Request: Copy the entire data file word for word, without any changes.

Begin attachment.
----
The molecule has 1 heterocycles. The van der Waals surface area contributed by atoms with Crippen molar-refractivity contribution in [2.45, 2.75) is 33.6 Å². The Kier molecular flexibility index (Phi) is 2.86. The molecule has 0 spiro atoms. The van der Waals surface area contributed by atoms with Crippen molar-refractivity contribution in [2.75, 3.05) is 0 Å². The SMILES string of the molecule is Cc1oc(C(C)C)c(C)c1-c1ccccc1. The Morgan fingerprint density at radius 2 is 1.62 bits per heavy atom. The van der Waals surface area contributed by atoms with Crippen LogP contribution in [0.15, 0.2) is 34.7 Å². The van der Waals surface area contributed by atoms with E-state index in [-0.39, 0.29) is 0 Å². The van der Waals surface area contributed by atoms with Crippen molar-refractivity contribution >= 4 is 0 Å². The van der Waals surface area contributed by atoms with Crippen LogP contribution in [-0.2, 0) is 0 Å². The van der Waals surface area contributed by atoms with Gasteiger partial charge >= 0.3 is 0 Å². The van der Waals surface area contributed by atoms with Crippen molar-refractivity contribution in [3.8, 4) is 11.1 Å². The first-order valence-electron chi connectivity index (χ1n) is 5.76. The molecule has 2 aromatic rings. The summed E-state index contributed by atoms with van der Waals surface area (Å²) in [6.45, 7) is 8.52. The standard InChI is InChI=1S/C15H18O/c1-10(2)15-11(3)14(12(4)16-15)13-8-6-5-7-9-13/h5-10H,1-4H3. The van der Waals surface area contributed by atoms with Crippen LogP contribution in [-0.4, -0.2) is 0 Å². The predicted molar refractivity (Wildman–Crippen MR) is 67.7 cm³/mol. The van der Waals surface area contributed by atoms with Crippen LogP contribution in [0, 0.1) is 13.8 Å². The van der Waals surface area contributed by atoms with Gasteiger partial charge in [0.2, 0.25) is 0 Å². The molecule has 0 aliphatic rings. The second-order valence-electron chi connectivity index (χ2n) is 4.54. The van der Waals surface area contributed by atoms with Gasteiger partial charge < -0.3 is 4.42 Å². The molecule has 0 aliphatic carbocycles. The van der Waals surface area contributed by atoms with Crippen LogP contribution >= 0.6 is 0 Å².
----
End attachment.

The molecule has 1 heterocycles. The van der Waals surface area contributed by atoms with Crippen molar-refractivity contribution in [2.45, 2.75) is 33.6 Å². The Kier molecular flexibility index (Phi) is 2.86. The molecule has 0 spiro atoms. The van der Waals surface area contributed by atoms with Crippen molar-refractivity contribution in [2.75, 3.05) is 0 Å². The SMILES string of the molecule is Cc1oc(C(C)C)c(C)c1-c1ccccc1. The Morgan fingerprint density at radius 2 is 1.62 bits per heavy atom. The van der Waals surface area contributed by atoms with Crippen LogP contribution in [0.15, 0.2) is 34.7 Å². The van der Waals surface area contributed by atoms with E-state index in [-0.39, 0.29) is 0 Å². The van der Waals surface area contributed by atoms with Crippen molar-refractivity contribution >= 4 is 0 Å². The van der Waals surface area contributed by atoms with Crippen LogP contribution in [-0.2, 0) is 0 Å². The van der Waals surface area contributed by atoms with Gasteiger partial charge >= 0.3 is 0 Å². The van der Waals surface area contributed by atoms with Crippen molar-refractivity contribution in [3.8, 4) is 11.1 Å². The first-order valence-electron chi connectivity index (χ1n) is 5.76. The molecule has 2 aromatic rings. The summed E-state index contributed by atoms with van der Waals surface area (Å²) in [6.45, 7) is 8.52. The standard InChI is InChI=1S/C15H18O/c1-10(2)15-11(3)14(12(4)16-15)13-8-6-5-7-9-13/h5-10H,1-4H3. The van der Waals surface area contributed by atoms with Crippen LogP contribution in [-0.4, -0.2) is 0 Å². The predicted molar refractivity (Wildman–Crippen MR) is 67.7 cm³/mol. The van der Waals surface area contributed by atoms with Crippen LogP contribution in [0, 0.1) is 13.8 Å². The van der Waals surface area contributed by atoms with Gasteiger partial charge in [0.2, 0.25) is 0 Å². The molecule has 0 aliphatic rings. The second-order valence-electron chi connectivity index (χ2n) is 4.54. The van der Waals surface area contributed by atoms with Gasteiger partial charge < -0.3 is 4.42 Å². The molecule has 0 aliphatic carbocycles. The van der Waals surface area contributed by atoms with Crippen LogP contribution >= 0.6 is 0 Å².